MY introduction to Honda came as a boy in the 1960s, seeing their C50 motorcycle take to the UK’s roads.

The 50cc two-wheeler was a big hit and, globally, it has brought the advantages of personal transport to many, many millions.

Decades after its introduction, it is still in production today. Around 100million have been built, demand continuing thanks to its winning blend of economy, brilliant reliability and ease-of-use.

As we all know, the marque has long since spread its wings to become a car manufacturer of worldwide renown – while continuing to make great motorcycles, of course.

The qualities that made the C50 all-conquering live on in Honda’s motors of today, albeit in a much more sophisticated fashion, something I was reminded of during a week’s road test of the Honda Civic, 1.0T EX Sport Line.

The five-door hatchback is in its tenth generation, the latest version continuing to combine practicality with style and driving satisfaction.

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The current model sports some minor design changes over its predecessor, including revised bumper vents, and grilles front and rear, a revised lower front grille and new LED headlights.

Our Sport Line version also had style features that help it live up to its name – including new lower skirts, a full-width diffuser and unique 17in alloy wheels.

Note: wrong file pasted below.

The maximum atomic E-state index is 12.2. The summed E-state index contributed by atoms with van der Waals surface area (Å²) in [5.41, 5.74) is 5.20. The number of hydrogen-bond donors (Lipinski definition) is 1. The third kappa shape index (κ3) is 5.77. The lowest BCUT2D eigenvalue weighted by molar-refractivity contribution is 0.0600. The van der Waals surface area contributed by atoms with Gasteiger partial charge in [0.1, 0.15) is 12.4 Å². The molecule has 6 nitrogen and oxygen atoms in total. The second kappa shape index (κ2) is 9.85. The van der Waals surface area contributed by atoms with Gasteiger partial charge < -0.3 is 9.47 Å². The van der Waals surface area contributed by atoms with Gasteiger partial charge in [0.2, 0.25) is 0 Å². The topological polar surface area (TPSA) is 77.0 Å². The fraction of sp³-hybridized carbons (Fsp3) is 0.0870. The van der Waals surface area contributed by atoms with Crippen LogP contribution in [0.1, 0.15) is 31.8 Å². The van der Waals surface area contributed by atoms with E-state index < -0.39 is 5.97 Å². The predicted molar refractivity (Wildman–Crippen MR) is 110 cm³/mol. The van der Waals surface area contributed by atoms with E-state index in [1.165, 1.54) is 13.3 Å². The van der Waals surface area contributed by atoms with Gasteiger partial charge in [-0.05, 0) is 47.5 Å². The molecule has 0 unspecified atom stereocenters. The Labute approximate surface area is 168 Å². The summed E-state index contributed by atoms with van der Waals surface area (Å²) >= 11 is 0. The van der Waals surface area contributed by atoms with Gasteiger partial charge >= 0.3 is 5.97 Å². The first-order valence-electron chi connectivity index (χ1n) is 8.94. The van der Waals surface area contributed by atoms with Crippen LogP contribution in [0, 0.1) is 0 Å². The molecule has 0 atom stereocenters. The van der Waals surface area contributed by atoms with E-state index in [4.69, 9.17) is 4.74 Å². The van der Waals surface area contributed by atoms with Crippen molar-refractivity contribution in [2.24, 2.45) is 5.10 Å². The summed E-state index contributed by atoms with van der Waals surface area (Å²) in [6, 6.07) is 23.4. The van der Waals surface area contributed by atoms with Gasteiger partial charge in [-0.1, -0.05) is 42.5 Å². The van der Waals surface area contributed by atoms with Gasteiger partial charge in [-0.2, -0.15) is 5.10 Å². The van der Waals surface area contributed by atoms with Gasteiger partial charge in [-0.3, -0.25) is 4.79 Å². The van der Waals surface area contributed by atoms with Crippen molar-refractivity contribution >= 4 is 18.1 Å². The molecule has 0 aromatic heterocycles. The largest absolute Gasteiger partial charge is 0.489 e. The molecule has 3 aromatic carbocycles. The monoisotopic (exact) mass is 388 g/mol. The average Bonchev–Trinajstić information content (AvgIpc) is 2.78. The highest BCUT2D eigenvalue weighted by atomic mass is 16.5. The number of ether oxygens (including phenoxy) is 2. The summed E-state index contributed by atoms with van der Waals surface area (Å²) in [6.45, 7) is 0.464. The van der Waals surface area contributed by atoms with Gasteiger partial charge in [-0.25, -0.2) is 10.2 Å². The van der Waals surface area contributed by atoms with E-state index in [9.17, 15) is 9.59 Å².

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The sporty look is continued in the cabin, with textured panels to the dashboard and red contrast-stitching for the seats.

Honda doesn’t stint on kit, and the top-of-the-range EX version is brimming with tasty features including leather upholstery, heated front and rear seats, heated power-folding door mirrors, dual zone climate control, rain-sensing windscreen wipers, privacy glass, rear parking camera, LED headlights with washers, dusk-sensing lights, Bluetooth, satnav and a comprehensive connectivity suite.

Hi-tech safety features abound, including airbags aplenty, vehicle stability assist with agile handling assist, intelligent speed-limiter, traffic sign recognition system, cross-traffic monitor, blind-spot information, hill-start assist and forward collision warning.

There are neat practical touches including a centre console with sliding armrest and generous luggage capacity, at 550 litres with the rear seat-backs in place, extending to 1,267 litres with the seat-backs down. 

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The driving experience is rewarding, with smooth, usable power on tap from the single-litre 124bhp, turbo-charged petrol engine mated to a slick six-speed manual gearbox. Ride and handling are well-judged, with an all-round adaptive damper system available at the push of a button, and the motor feels at home in all driving conditions, from the motorway haul to twisting B-roads.

The car’s sporty theme is underlined by an exhaust note that becomes a pleasant growl under acceleration.

Performance figures are 0-62mph in 11.2 seconds and a top speed of 126mph, with combined fuel consumption of 45.6mpg and emissions of 110g/km of CO2 (manufacturer’s figures).

Price: £26,100 (inc £525 for pearlescent paint).